Council directors’ body ADEPT has called for a national strategy on aviation to address both climate change and the economy.
The call came after last week’s court ruling that the Government's support for Heathrow Airport expansion was unlawful, as it failed to take into account the Paris Agreement climate commitments, but before the collapse on Thursday of regional airline Flybe, despite promised government help.
ADEPT said its The Future of Aviation ‘policy challenge paper’ argues that the aviation industry is an essential part of the transport mix and is vital to the UK remaining an economically outward-looking, trading nation now that it has left the EU.
It added however that it must also take into account climate change commitments.
It pointed out that the Heathrow decision is not the first UK decision against expansion. North Somerset Council refused a planning application to enable the expansion of Bristol Airport earlier this month.
Mark Kemp, chair of ADEPT’s transport and connectivity board said: ‘The Appeal Court’s decision on Heathrow expansion shows how much climate change will impact on the aviation sector. Aviation needs to deliver on any promises linked to expansion, particularly on air quality and noise reduction and to mitigate the impacts on local communities and the environment.
‘Alongside the North Somerset decision, it is apparent how much attitudes to airport expansion are changing. A national strategy would set out a clear vision for a more sustainable aviation sector, benefitting the country, the environment, industry and local authorities.’
Adept said that with 270 local authorities having declared climate emergencies to date, ‘straightforward economic arguments no longer dominate the decision making-process for local councillors, at least’.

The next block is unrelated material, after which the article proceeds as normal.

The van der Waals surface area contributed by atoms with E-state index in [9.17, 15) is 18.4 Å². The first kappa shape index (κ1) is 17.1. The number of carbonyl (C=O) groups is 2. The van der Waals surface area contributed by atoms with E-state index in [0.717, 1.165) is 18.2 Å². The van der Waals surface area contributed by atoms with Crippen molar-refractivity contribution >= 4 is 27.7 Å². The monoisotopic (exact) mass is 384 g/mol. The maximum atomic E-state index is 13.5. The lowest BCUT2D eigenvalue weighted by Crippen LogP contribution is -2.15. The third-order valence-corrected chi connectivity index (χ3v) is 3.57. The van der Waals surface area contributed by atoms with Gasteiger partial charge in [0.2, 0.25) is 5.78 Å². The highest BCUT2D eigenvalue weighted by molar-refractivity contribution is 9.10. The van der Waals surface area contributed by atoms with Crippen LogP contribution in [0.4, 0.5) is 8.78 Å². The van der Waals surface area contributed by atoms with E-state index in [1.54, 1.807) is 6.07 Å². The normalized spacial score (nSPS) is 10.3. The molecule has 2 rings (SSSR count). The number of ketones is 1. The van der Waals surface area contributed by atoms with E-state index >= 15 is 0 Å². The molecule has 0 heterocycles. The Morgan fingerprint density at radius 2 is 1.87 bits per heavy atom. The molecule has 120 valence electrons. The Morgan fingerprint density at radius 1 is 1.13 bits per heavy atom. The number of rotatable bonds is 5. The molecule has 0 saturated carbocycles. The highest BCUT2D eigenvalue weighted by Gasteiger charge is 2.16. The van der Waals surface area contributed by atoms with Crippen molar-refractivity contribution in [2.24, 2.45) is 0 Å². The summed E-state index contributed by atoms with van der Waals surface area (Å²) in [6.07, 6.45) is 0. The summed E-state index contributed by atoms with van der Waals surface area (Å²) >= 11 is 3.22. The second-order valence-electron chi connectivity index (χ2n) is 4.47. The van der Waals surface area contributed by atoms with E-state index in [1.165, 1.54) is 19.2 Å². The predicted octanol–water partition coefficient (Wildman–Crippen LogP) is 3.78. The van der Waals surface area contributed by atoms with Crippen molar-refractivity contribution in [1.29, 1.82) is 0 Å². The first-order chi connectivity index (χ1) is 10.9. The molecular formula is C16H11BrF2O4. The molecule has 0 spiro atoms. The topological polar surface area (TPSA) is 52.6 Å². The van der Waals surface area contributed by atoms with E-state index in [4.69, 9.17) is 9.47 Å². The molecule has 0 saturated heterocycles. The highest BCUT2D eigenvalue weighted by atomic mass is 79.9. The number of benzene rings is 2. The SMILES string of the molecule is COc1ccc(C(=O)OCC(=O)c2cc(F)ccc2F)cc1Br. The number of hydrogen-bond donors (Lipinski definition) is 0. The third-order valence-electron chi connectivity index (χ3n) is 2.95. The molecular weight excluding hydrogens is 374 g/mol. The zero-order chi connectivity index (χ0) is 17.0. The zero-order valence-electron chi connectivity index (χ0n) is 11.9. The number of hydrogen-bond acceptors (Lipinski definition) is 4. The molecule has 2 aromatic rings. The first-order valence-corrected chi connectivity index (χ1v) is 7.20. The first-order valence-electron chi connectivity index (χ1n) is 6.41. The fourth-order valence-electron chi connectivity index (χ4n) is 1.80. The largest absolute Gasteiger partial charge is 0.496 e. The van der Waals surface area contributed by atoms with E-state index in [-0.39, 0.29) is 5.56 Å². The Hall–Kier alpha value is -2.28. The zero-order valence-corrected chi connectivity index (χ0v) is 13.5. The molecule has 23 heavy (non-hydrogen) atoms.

It said its paper sets out the 'the need to balance environmental costs with the economic benefits of aviation growth at the top of the list [and] recognises the significant impact aviation has on the environment, but acknowledges that aviation is inextricably linked with economic growth’.
Prior to the collapse of Flybe, it said its precarious situation showed the importance of flight to the regional economy with regional airports providing economic clusters and supporting wide transformational benefits - and the willingness of the Government to step in.
ADEPT said it has also set out what needs to change with a key recommendation being around a focus on regional hubs, using existing aviation infrastructure as testbeds for innovation and driving sustainable change.
It added that it believed collaboration between all elements of the aviation sector – commercial, government, local authorities and sub-national transport bodies – are needed to balance business, environmental, economic and community needs.
It pointed out that there are limited mechanisms in place to track the long-term sustainability of the sector ‘so targets, performance tracking and corrective actions need to be implemented’.